Max Planck Institute for Medical Research
At the MPI for Medical Research, physicists, chemists and biologists create knowledge of long-term relevance to basic medical science. With the arrival of three new directors in 2015/16, the institute has a new unifying theme: observing and controlling the vastly complex macromolecular interactions in the context of cells - both in health and disease. The presently four departments contribute to this goal through their complementary expertise: optical microscopy with nanometer resolution (Stefan Hell), the design of chemical reporter molecules (Kai Johnsson), macromolecular structure determination (Ilme Schlichting), cellular, materials and biophysical sciences (Joachim Spatz). The institute has a distinguished history of fundamental breakthroughs, evidenced by six Nobel Prizes awarded to its researchers since its foundation.
In the general excitement of a time when three-dimensional protein structures of whole genomes are being determined automatically, it is often forgotten that a structure in itself does not tell one how the molecule works or folds.
The Department of Chemical Biology focusses on the visualization and manipulation of biological activities in live cells. The in vivo localization and quantification of protein activities, metabolites and other important parameters has become a central quest in biology, but the majority of cellular processes remain invisible, to date. We address this challenge by developing conceptually new tools to unravel the complexity of living cells.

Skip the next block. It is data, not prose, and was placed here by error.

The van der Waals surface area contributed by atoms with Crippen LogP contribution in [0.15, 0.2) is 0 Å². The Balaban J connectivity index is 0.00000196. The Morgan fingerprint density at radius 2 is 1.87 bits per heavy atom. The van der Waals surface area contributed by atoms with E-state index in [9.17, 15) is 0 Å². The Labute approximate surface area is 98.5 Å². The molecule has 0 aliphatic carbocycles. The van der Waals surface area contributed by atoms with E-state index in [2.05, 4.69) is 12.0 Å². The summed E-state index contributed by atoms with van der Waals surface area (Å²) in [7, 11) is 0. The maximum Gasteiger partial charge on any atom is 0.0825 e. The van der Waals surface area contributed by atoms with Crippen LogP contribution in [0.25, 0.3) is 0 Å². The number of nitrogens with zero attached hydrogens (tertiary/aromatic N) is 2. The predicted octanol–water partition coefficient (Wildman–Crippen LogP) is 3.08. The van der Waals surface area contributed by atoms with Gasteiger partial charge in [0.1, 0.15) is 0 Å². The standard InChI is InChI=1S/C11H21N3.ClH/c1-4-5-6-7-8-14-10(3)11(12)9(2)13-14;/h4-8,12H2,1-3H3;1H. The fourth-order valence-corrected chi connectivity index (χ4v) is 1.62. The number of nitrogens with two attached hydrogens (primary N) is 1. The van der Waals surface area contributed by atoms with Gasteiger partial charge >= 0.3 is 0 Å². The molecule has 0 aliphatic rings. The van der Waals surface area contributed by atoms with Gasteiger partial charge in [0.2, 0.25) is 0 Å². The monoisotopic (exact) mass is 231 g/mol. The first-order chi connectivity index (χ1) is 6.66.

Following conventional wisdom, the resolution of light microscopy is limited by diffraction to about half the wavelength of light, which is why conventional light microscopes fail to distinguish object details that are closer together than ~200 nanometers. Stefan Hell and co-workers have broken this century-old barrier by developing, since the early 1990's, novel fluorescence microscopes featuring diffraction-unlimited spatial resolution. Thus, they also laid the foundation of a new scientific field: super-resolution fluorescence microscopy, also known as nanoscopy.
The primary scientific goal of the department is to develop technologies, based on physics, chemistry and materials science, for unraveling fundamental problems in cellular science, biomedical science and the engineering of life-like materials. For example, the department fundamentally investigates the organization and decision-making processes of cell collectives and organoides as well as the assembly and function of synthetic cells, designer immune cells and tissues.